The hardness of the iconic must: Can Peirce’s existential graphs assist modal epistemology?
Legg, C. (2009). The hardness of the iconic must: Can Peirce’s existential graphs assist modal epistemology? Paper presented at the AAP(NZ) conference, December 6-10, 2009, Massey University, NZ.
Permanent Research Commons link: http://hdl.handle.net/10289/3523
The current of development in 20th century logic bypassed Peirce’s existential graphs, but recently much good work has been done by formal logicians excavating the graphs from Peirce’s manuscripts, regularizing them and demonstrating the soundness and completeness of the alpha and beta systems (e.g. Roberts 1973, Hammer 1998, Shin 2002). However, given that Peirce himself considered the graphs to be his ‘chef d’oeuvre’ in logic, and explored the distinction between icons, indices and symbols in detail within the context of a much larger theory of signs, much about the graphs arguably remains to be thought through from the perspective of philosophical logic. For instance, are the graphs always merely of heuristic value or can they convey an ‘essential icon’ (analogous to the now standardly accepted ‘essential indexical’)? This paper claims they can and do, and suggests important consequences follow from this for the epistemology of modality. It is boldly suggested that structural articulation, which is characteristic of icons alone, is the source of all necessity. In other words, recognizing a statement as necessarily true consists only in an unavoidable recognition that a structure has the particular structure that it in fact has. (What else could it consist in?)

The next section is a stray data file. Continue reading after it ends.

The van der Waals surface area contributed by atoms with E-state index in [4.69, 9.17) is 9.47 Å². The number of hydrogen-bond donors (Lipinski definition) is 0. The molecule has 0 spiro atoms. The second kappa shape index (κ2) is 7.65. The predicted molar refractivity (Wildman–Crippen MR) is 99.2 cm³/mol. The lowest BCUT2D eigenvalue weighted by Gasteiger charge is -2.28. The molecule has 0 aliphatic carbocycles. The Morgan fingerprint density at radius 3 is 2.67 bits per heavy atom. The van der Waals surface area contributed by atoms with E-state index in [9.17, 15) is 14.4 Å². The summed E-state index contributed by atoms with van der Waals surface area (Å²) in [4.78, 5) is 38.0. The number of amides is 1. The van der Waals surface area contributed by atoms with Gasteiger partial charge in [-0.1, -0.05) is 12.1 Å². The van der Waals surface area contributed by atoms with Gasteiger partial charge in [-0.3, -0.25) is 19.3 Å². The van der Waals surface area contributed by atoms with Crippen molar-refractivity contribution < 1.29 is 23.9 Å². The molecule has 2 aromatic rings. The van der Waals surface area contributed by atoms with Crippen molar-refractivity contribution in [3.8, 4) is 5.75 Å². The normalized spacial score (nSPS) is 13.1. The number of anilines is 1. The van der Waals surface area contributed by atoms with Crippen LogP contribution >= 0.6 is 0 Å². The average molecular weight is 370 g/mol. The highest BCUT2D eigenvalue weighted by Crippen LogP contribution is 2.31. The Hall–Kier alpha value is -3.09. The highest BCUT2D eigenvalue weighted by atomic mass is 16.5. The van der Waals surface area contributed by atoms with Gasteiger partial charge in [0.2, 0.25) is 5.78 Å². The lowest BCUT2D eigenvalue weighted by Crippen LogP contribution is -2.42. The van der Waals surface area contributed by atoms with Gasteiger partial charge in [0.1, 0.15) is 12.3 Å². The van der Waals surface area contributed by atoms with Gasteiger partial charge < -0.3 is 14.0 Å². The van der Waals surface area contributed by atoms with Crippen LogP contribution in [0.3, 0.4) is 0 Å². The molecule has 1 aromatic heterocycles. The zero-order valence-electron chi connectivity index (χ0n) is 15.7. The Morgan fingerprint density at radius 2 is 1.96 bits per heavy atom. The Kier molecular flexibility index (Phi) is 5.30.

© Copyright 2009 C. Legg